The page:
The second in our series of articles for National Democracy Week 2018. Today we look at how democracy is enacted in a Sudbury school. For more articles about Democracy and Children see our campaign with The Phoenix Education Trust here. We’ll be publishing new articles every day this week, so keep a look out for more takes on this important topic.
Here on our website and in our booklets we talk about every member of the school community, staff and students, each having an equal voice in all decisions but how does that work in practise? Where do these decisions get made and how can a 5 year old that just joined the school have the same voice as a staff member that helped to found it?
East Kent Sudbury School will be a democratic school, which means it is a community governed by and for itself. And the place where decisions get made is the School Meeting. Meetings take place once a week and all school meeting members have the same equal weight vote. It’s a direct democracy, which means that everyone has a say on each and every issue that’s brought before the meeting. It also means that no one person has more power than anyone else, no one is elected to make decisions on the community’s behalf, we all decide together. Sometimes the School Meeting might create a committee with the power to make decisions over certain things like a ‘School Trips Committee’ but that committee still has to report back to the School Meeting which is always the ultimate authority.
The kinds of things that typically get brought before the School Meeting fall roughly into one of these categories:
- Proposal for a new rule or change to existing one
- Proposal for an activity, trip or a request for funds for an idea
- A complaint that has been referred by the Judicial Committee
Because the School Meeting is also in charge of managing the business of the school, it also handles things like the annual budget, staff contracts and salaries and other important strategic decisions. Don’t small children get bored discussing things like budgets or staff requirements? Well sometimes yes, but it’s a participatory democracy, attendance at every meeting is not compulsory. That said it is well understood that if you don’t go and put your views forwards you have to live with the decision that’s made there. The kids at our summer camp last year found that out very quickly. When the older boys didn’t come to the camp meeting one day and the quiet hour was lowered to allow younger children to get to sleep earlier they were gutted. But instead of complaining about it to the adults, they came in force to the next meeting and got it pushed even later than the original time for the last night.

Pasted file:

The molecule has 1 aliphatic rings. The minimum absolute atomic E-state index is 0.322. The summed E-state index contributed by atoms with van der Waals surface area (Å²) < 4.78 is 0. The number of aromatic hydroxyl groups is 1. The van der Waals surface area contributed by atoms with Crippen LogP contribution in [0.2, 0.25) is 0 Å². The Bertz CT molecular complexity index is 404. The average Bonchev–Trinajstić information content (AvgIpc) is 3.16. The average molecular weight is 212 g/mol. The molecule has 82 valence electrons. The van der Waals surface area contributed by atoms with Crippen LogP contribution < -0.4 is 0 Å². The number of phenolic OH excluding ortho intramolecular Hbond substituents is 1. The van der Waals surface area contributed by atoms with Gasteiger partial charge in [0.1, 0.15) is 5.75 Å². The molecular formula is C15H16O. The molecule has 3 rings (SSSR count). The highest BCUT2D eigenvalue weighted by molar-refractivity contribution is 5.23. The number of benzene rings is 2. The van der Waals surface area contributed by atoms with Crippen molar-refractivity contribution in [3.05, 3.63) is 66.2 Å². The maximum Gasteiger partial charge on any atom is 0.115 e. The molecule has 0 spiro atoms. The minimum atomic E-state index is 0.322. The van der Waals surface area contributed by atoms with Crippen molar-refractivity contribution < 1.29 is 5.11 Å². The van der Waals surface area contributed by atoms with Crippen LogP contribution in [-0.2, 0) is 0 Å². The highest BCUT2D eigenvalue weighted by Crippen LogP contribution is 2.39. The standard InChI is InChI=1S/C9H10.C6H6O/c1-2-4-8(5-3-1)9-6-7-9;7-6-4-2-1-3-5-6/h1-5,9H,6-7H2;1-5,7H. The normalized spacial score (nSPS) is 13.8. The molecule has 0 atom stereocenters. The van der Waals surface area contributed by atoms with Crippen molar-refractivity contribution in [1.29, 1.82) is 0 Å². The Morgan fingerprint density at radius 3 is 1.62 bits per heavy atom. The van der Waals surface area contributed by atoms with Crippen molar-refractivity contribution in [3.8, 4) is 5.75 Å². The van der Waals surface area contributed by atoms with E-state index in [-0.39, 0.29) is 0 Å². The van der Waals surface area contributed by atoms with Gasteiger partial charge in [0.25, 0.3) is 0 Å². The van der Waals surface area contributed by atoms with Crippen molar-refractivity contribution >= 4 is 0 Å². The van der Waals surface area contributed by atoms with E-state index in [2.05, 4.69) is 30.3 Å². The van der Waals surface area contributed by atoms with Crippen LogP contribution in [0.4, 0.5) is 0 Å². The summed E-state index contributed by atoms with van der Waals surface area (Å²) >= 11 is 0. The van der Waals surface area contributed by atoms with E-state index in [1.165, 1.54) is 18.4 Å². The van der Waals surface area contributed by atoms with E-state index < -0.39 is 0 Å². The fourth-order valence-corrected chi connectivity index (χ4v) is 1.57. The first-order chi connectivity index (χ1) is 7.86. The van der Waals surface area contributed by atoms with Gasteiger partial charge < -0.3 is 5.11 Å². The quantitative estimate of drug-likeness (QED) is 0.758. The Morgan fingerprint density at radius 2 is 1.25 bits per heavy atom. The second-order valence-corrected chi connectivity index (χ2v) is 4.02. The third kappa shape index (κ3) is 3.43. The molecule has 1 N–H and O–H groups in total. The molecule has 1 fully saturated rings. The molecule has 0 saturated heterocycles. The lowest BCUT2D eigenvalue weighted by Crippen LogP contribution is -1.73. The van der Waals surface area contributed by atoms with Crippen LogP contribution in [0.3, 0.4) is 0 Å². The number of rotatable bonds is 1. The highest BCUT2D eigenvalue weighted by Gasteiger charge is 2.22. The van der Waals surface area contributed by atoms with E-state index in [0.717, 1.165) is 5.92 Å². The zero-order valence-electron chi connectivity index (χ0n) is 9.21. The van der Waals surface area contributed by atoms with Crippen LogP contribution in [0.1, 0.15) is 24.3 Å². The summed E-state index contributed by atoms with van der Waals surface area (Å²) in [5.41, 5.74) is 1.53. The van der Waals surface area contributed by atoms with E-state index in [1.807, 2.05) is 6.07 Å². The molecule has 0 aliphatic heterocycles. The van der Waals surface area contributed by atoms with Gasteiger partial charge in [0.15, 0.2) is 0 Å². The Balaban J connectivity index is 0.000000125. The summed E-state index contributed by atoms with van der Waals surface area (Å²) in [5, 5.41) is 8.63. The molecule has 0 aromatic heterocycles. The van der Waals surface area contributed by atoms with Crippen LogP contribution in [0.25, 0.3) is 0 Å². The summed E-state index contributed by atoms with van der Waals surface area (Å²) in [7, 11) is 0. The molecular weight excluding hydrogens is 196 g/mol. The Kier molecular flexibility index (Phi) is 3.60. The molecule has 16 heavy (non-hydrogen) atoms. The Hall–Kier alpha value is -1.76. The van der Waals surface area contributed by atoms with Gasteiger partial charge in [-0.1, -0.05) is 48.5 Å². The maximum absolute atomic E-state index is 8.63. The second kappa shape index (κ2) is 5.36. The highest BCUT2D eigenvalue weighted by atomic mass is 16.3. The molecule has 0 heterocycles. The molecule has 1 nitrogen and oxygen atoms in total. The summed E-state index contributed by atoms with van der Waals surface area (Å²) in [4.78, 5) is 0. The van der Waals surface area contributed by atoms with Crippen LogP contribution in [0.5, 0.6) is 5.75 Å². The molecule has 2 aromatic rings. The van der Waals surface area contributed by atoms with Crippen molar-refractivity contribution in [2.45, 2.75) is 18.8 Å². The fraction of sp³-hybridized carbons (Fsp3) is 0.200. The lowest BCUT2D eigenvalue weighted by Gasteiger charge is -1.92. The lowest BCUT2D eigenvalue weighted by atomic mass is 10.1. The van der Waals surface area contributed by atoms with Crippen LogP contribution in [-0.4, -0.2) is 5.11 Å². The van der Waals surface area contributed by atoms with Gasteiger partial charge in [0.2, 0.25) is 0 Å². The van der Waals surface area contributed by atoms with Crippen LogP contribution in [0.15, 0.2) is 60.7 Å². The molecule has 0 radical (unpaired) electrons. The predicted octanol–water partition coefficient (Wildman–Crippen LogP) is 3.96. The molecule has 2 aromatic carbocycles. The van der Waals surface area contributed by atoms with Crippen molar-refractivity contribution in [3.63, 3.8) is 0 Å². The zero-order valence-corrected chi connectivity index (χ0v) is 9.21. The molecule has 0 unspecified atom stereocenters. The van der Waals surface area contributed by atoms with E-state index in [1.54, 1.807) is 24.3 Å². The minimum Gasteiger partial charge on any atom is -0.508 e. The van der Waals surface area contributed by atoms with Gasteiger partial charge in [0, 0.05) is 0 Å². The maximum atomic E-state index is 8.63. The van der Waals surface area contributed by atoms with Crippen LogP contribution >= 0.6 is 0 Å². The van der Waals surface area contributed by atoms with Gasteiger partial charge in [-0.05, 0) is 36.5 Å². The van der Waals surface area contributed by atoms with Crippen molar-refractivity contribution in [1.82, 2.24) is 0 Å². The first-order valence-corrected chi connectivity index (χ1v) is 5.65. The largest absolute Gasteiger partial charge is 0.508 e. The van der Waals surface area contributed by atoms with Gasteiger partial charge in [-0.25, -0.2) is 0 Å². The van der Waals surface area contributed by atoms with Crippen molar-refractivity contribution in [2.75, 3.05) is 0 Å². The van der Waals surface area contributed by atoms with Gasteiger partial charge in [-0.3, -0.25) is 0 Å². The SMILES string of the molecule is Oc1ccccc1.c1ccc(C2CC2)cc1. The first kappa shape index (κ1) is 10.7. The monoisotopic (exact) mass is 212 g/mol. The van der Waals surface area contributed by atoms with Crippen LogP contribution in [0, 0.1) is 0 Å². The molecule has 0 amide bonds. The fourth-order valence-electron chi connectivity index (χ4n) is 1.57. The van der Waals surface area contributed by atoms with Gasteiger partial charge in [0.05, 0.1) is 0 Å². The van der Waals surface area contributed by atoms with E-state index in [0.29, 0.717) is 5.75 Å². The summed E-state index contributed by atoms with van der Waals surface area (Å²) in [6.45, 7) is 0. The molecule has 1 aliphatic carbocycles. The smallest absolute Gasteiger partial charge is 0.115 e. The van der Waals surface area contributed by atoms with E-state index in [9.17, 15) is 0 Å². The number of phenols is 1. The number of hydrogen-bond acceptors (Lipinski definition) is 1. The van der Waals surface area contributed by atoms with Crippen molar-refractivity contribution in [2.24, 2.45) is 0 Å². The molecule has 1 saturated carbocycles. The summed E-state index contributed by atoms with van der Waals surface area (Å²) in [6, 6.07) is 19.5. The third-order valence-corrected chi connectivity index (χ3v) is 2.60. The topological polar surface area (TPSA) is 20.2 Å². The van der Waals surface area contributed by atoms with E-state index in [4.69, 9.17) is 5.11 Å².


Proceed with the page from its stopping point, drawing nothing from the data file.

The agenda is published in advance and you can often tell what’s being discussed by who’s in the room, students are very good at getting there when its about something they care deeply about. Often students take an ever greater interest in the meeting as they get older. There comes a point where they want to take responsibility for the school business, regardless of their own self interest in the agenda items, and then they start coming every week. The point is less that everyone attends every meeting to cast a vote on every decision, but rather that those who have something to say, do come and have their say.
If a student chooses not to attend the meetings do they really have an equal voice? It’s an interesting question, and one I’ve considered a lot. The students I met at Sudbury Valley School knew exactly where to go and how to exercise their voice, whether they chose to every week or just sometimes. They know that their voice has power and that for me is key.
Find out more about the School Meeting at Sudbury Valley School in this video.
Hear 3 past School Meeting Chairmen of the at Alpine Valley School talk about what an important aspect of school life it is, in this AVS podcast.